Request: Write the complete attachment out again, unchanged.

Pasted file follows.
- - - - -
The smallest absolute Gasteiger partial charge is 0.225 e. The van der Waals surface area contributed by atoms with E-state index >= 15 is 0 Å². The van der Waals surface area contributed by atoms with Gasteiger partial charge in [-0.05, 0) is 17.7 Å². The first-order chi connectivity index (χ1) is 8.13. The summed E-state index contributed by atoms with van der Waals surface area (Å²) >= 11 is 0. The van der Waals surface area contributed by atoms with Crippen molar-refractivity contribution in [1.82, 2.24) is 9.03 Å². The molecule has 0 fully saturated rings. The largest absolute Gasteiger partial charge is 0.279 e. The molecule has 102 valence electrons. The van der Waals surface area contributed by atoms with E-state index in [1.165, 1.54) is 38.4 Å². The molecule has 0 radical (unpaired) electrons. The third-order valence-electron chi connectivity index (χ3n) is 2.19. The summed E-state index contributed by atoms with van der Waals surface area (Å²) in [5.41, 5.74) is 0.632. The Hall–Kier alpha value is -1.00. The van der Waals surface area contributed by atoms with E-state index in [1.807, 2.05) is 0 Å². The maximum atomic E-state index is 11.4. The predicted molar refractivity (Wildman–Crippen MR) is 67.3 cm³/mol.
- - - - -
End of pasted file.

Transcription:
The smallest absolute Gasteiger partial charge is 0.225 e. The van der Waals surface area contributed by atoms with E-state index >= 15 is 0 Å². The van der Waals surface area contributed by atoms with Gasteiger partial charge in [-0.05, 0) is 17.7 Å². The first-order chi connectivity index (χ1) is 8.13. The summed E-state index contributed by atoms with van der Waals surface area (Å²) >= 11 is 0. The van der Waals surface area contributed by atoms with Crippen molar-refractivity contribution in [1.82, 2.24) is 9.03 Å². The molecule has 0 fully saturated rings. The largest absolute Gasteiger partial charge is 0.279 e. The molecule has 102 valence electrons. The van der Waals surface area contributed by atoms with E-state index in [1.165, 1.54) is 38.4 Å². The molecule has 0 radical (unpaired) electrons. The third-order valence-electron chi connectivity index (χ3n) is 2.19. The summed E-state index contributed by atoms with van der Waals surface area (Å²) in [5.41, 5.74) is 0.632. The Hall–Kier alpha value is -1.00. The van der Waals surface area contributed by atoms with E-state index in [1.807, 2.05) is 0 Å². The maximum atomic E-state index is 11.4. The predicted molar refractivity (Wildman–Crippen MR) is 67.3 cm³/mol.